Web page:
Lawsuit of the Day: The hat that launched a thousand knock-offs


That is just part of what is at stake in milliner, Luke Song’s, lawsuit filed in the U.S. District Court for the Eastern District of Michigan on Friday, May 7.  You may not know who Luke Song is, but chances are, you are familiar with one of his recent masterpieces — the hat that Aretha Franklin, wore at President Obama’s inauguration on January 20, 2009.

This is not Aretha's hat.

cc licensed flickr photo shared by howieluvzus

The hat has become so iconic that there at least three Flickr groups devoted to images of various people and cuddly pets “wearing” the hat (presumably courtesy of photo editing programs like Adobe Photoshop).

Song is suing Brasseur Inc., King Ting Millinery Co., and S&S Hat Company, Inc. for selling unauthorized copies of his creation.  You can read excerpts of the complaint at The Smoking Gun and a complete copy is available via Courthouse News.   Song’s complaint includes claims for trademark infringement, common law unfair competition, and breach of warranty.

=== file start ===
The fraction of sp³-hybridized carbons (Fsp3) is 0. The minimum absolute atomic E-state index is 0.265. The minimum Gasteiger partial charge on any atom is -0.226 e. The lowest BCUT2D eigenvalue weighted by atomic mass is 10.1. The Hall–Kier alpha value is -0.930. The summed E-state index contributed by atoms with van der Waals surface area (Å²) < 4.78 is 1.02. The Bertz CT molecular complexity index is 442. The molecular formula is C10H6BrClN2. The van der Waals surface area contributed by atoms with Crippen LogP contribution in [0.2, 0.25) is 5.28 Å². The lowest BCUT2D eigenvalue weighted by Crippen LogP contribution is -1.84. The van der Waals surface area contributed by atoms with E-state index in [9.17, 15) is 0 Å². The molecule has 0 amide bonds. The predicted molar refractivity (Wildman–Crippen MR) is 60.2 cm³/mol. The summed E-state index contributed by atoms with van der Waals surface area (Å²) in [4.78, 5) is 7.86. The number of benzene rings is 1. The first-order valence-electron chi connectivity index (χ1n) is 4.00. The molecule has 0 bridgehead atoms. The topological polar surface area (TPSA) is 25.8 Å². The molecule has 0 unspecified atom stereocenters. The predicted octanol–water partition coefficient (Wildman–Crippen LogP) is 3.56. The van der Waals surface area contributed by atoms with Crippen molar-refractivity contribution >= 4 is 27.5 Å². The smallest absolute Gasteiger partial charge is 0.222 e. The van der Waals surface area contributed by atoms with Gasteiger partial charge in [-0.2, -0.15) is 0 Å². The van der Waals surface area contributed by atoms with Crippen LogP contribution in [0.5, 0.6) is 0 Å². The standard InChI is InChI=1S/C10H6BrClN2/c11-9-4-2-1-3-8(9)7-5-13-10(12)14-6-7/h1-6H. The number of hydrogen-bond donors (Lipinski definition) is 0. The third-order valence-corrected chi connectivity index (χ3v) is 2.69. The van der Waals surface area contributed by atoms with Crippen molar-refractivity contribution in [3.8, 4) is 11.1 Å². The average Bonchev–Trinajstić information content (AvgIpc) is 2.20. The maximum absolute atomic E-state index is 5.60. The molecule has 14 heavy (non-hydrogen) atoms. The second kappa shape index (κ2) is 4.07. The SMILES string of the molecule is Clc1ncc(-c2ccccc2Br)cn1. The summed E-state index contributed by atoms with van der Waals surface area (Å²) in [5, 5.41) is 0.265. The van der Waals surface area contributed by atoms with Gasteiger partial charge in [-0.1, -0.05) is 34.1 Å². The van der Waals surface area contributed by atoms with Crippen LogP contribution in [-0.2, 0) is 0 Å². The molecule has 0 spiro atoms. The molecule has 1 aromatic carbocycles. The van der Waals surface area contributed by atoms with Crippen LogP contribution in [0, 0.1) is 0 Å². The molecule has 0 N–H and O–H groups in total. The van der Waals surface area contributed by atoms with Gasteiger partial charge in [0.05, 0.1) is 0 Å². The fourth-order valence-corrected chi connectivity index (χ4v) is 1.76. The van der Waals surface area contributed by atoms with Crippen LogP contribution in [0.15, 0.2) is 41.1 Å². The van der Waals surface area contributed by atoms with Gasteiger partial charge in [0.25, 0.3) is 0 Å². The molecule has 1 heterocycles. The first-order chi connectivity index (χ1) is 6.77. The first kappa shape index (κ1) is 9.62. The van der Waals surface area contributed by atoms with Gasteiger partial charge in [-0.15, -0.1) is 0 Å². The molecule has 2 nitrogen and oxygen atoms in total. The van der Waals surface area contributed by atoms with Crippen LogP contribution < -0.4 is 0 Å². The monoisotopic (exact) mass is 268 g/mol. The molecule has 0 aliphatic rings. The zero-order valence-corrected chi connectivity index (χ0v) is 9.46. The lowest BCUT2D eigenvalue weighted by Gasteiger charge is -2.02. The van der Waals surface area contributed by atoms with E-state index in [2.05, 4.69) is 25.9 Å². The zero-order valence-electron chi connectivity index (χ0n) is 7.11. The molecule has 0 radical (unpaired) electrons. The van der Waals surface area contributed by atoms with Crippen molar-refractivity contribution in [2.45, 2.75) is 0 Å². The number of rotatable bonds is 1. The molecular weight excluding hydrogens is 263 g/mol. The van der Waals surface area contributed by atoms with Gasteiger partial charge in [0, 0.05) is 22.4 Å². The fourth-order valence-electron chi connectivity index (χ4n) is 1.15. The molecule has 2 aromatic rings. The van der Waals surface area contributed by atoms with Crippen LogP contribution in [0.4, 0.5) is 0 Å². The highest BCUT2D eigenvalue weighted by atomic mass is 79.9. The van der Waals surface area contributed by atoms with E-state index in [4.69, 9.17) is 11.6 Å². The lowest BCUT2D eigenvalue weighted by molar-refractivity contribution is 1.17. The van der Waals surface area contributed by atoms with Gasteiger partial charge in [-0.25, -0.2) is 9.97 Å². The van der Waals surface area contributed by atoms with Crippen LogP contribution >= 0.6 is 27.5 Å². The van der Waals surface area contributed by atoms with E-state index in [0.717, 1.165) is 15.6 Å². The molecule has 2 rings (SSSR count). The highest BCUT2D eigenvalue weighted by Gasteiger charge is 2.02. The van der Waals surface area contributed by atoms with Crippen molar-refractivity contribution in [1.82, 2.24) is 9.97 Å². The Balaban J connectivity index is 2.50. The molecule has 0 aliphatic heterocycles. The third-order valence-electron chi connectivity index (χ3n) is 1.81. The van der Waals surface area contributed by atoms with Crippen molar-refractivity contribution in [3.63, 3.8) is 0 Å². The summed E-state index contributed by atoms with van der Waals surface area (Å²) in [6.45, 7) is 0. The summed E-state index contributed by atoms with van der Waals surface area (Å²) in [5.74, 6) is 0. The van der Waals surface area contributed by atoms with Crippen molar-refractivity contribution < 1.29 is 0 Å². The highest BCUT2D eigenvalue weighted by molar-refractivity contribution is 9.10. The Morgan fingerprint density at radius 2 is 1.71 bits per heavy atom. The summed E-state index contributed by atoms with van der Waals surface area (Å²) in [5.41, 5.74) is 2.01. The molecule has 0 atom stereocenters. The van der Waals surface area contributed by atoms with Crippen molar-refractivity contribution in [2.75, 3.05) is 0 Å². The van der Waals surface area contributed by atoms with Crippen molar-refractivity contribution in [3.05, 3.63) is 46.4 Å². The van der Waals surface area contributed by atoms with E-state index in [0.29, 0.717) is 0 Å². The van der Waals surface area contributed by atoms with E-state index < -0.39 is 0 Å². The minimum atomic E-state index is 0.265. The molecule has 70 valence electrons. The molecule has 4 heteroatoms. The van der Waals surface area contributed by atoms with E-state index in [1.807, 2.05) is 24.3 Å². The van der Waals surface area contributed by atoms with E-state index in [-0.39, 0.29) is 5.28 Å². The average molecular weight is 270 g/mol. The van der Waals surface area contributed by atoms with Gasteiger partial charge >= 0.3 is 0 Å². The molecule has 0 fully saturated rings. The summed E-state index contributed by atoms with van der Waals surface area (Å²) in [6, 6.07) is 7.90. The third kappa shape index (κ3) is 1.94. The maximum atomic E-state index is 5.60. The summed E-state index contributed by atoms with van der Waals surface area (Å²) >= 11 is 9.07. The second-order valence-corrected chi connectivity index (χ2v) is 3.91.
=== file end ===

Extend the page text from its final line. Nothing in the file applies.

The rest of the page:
Judging from the complaint, the iconic status of the hat is not lost on its creator, Mr. Song.

According to Song’s complaint, his original creation, “gained instantaneous fame and notoriety, attracting much more media attention than even Aretha Franklin’s performance itself . . .”

Ouch.  We don’t doubt the hat’s cultural impact, but we would not be surprised if Ms. Franklin is not inclined to purchase any more hats from Luke Song.

Bonus:  You may be interested to learn that Song’s lawsuit is not the first trademark suit filed over an iconic hat.  In 1996, Dr. Seuss Enterprises L.P. sued Penguin Books USA, Inc., over a “Cat in the Hat”-styled parody that tells the story of the O.J. Simpson trial.  Among the marks that Dr. Seuss Enterprises claimed were infringed was, “the design of the cat’s stove pipe hat.”  Dr. Seuss Enter. L.P. v. Penguin Books USA, Inc., 924 F. Supp. 1559 (S.D. Cal. 1996).

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